Associate Attorney General Gupta Delivers Remarks at the Convening of the Reproductive Rights Task Force
Remarks as Delivered
Thank you so much, Gene [Sperling]. I want to join the Attorney General and Deputy Secretary Adeyemo in thanking all of the law students, their deans and clinical instructors for answering the Attorney General’s call to action. The impact you have had on your communities and on the lives of so many is inspiring. And the infrastructure you have built to respond to the Attorney General’s call will prove critical as the Justice Department continues to work to increase access to justice for all Americans.
The pandemic exacerbated an existing eviction and housing crisis across our country. Over three million people were displaced in a typical year. The lifting of the CDC’s eviction moratorium and other state and local moratoria across the country only made the problem worse by removing a vital lifeline for many households.
I view the housing crisis as a racial and gender justice issue because of the disproportionate effect the spike in evictions will have on women and people of color. It’s a poverty and economic security issue because of the long-lasting effects that we know evictions have on families. And, as the CDC has made clear, it’s also a public health issue because of the risk of community spread of COVID-19.
As the Attorney General discussed, for the Justice Department, addressing the housing situation is also a critical part of the department’s reinvigorated commitment to increasing access to justice for every American and to reduce the barriers and entrenched disparities in our civil legal systems.
We know that losing one’s home can have catastrophic economic and psychological consequences on a family.
This is why, since last spring, the department has been spearheading an effort to promote the use of court-based eviction diversion strategies.
Eviction diversion programs encourage landlords and tenants to resolve disputes without formal litigation. Studies have consistently shown that these programs can significantly increase the likelihood families can remain in their home.
As the Chief Justice Mary McCormack of the Michigan Supreme Court has said, eviction diversion are a “win-win-win.” They help tenants stay in their homes. They help landlords obtain resolve their complaints and access rental assistance funds. And they make courts more efficient and they increase access to justice.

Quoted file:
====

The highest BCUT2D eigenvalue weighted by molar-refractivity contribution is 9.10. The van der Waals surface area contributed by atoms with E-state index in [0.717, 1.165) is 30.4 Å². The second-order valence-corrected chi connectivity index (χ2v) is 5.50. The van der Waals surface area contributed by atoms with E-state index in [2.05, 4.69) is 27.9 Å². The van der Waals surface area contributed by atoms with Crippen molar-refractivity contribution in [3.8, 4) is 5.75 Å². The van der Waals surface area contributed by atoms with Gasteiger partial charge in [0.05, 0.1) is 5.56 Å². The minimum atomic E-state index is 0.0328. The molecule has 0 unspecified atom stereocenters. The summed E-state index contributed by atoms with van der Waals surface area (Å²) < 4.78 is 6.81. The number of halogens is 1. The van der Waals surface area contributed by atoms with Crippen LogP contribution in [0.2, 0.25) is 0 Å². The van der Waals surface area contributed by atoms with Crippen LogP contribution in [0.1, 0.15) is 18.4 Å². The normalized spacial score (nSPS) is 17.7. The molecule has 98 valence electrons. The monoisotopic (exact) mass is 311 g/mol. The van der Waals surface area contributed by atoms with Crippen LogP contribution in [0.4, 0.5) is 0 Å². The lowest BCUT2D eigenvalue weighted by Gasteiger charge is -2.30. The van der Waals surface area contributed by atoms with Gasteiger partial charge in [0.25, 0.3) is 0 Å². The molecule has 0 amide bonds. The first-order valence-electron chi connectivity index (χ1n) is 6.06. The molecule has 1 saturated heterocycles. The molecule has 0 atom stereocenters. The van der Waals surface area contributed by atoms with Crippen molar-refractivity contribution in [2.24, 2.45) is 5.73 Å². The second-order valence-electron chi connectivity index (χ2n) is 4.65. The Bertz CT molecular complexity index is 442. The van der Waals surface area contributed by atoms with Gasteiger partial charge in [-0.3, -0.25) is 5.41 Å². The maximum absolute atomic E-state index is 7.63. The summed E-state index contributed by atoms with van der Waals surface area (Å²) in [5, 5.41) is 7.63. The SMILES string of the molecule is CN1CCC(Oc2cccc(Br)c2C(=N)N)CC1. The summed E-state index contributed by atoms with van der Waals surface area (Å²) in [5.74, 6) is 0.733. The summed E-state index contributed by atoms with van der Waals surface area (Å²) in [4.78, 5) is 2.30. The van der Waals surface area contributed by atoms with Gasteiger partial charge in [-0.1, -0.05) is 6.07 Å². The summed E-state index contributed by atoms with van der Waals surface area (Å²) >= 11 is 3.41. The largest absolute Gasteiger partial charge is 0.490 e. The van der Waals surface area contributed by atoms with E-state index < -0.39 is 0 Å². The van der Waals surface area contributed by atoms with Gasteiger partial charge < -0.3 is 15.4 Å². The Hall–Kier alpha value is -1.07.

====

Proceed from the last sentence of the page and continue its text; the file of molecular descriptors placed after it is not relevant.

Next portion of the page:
In June, I sent a letter to state court chief justices and court administrators around the country to urge them to implement eviction diversion strategies. The letter highlighted the kinds of actions that some courts had already taken in hopes that it would inspire other courts to follow.
For example, I suggested that courts consider requiring landlords to apply for rental assistance before filing for eviction, as courts had done in Pennsylvania; I urged courts to think about staying pending eviction cases for a period of time to allow litigants to apply for rental assistance, as the Michigan Supreme Court had done; and I recommended that courts consider modifying form summonses, and court notices to alert litigants to rental assistance as the Texas Supreme Court had done.
Over the longer term, I encouraged courts to build out more comprehensive programs that might include access to counsel.
We know that providing legal counsel to tenants can make an enormous impact on the resolution of eviction cases. For example, a study of Cleveland, Ohio’s right to counsel program showed that in cases where a legal aid attorney was able to represent a tenant, 93% were able to avoid eviction or an involuntary move.
I am incredibly gratified that, since last summer, many states have begun to implement diversion programs in their own court systems.
In November, the Indiana Supreme Court announced the creation of a new program that will require local housing courts to inform landlords and tenants about the availability of rental assistance and mediation.
The New Mexico Supreme Court recently announced that it is piloting that uses court-based facilitators to encourage early resolution of housing problems.
And in New Hampshire, a new court-based program is proactively encouraging tenants and landlords to meet before they reach the courthouse to resolve their disputes ahead of time. If that doesn’t work, mediators are available at the courthouse to encourage resolution and allow families to stay in their homes.
I am hopeful that more and more state courts will implement similar programs in the coming months.
But these courts cannot do it alone. They need partners like the National Center for State Courts, which recently launched an Eviction Diversion Initiative that will provide funding to state courts to hire staff members and ensure the sustainability of eviction prevention programs.
And they need all of you – law students willing to step up and make a difference – to help make these programs work. While the network of legal services organizations around the country has been hard at work to keep people in their homes, the challenge has required all hands on deck, including law schools and law students. You’ve been critical to helping connect potential litigants with rental assistance programs, to mediating disputes, and if necessary, to representing the unrepresented in court.
Thank you again for answering the Attorney General’s call, and for the time and effort you have given to keep Americans in their homes. I filled my law school years doing as many clinics as I could because of the extraordinary experiences they gave me and the impact I wanted to try to have. It is no exaggeration to say that the work you have done and are doing has saved lives. I am inspired by your commitment and look forward to continuing to hear about the impact you will make on your communities and on our country. Please keep working for equal justice for all and stay hopeful. Thank you again.